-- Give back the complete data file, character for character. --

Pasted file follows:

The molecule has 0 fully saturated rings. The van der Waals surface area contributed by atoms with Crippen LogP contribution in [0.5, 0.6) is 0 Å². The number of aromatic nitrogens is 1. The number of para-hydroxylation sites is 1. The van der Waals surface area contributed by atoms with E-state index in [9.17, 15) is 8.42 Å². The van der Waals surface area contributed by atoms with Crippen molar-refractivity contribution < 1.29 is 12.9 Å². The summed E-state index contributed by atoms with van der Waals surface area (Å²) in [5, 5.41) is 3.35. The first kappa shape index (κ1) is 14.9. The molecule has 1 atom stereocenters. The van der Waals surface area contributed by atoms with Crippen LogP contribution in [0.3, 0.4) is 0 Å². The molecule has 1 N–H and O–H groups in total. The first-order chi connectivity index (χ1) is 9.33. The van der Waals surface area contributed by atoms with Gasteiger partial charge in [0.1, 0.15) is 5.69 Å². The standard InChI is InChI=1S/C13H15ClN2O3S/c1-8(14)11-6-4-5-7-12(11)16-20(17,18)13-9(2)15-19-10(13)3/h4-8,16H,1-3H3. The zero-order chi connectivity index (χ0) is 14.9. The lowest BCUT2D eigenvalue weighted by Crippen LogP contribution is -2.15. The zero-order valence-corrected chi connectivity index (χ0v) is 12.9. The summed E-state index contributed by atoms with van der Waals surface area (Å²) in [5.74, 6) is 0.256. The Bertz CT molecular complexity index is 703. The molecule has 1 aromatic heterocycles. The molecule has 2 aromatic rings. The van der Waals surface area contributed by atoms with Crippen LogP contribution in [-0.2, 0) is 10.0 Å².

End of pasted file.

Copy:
The molecule has 0 fully saturated rings. The van der Waals surface area contributed by atoms with Crippen LogP contribution in [0.5, 0.6) is 0 Å². The number of aromatic nitrogens is 1. The number of para-hydroxylation sites is 1. The van der Waals surface area contributed by atoms with E-state index in [9.17, 15) is 8.42 Å². The van der Waals surface area contributed by atoms with Crippen molar-refractivity contribution < 1.29 is 12.9 Å². The summed E-state index contributed by atoms with van der Waals surface area (Å²) in [5, 5.41) is 3.35. The first kappa shape index (κ1) is 14.9. The molecule has 1 atom stereocenters. The van der Waals surface area contributed by atoms with Crippen LogP contribution in [0.3, 0.4) is 0 Å². The molecule has 1 N–H and O–H groups in total. The first-order chi connectivity index (χ1) is 9.33. The van der Waals surface area contributed by atoms with Gasteiger partial charge in [0.1, 0.15) is 5.69 Å². The standard InChI is InChI=1S/C13H15ClN2O3S/c1-8(14)11-6-4-5-7-12(11)16-20(17,18)13-9(2)15-19-10(13)3/h4-8,16H,1-3H3. The zero-order chi connectivity index (χ0) is 14.9. The lowest BCUT2D eigenvalue weighted by Crippen LogP contribution is -2.15. The zero-order valence-corrected chi connectivity index (χ0v) is 12.9. The summed E-state index contributed by atoms with van der Waals surface area (Å²) in [5.74, 6) is 0.256. The Bertz CT molecular complexity index is 703. The molecule has 1 aromatic heterocycles. The molecule has 2 aromatic rings. The van der Waals surface area contributed by atoms with Crippen LogP contribution in [-0.2, 0) is 10.0 Å².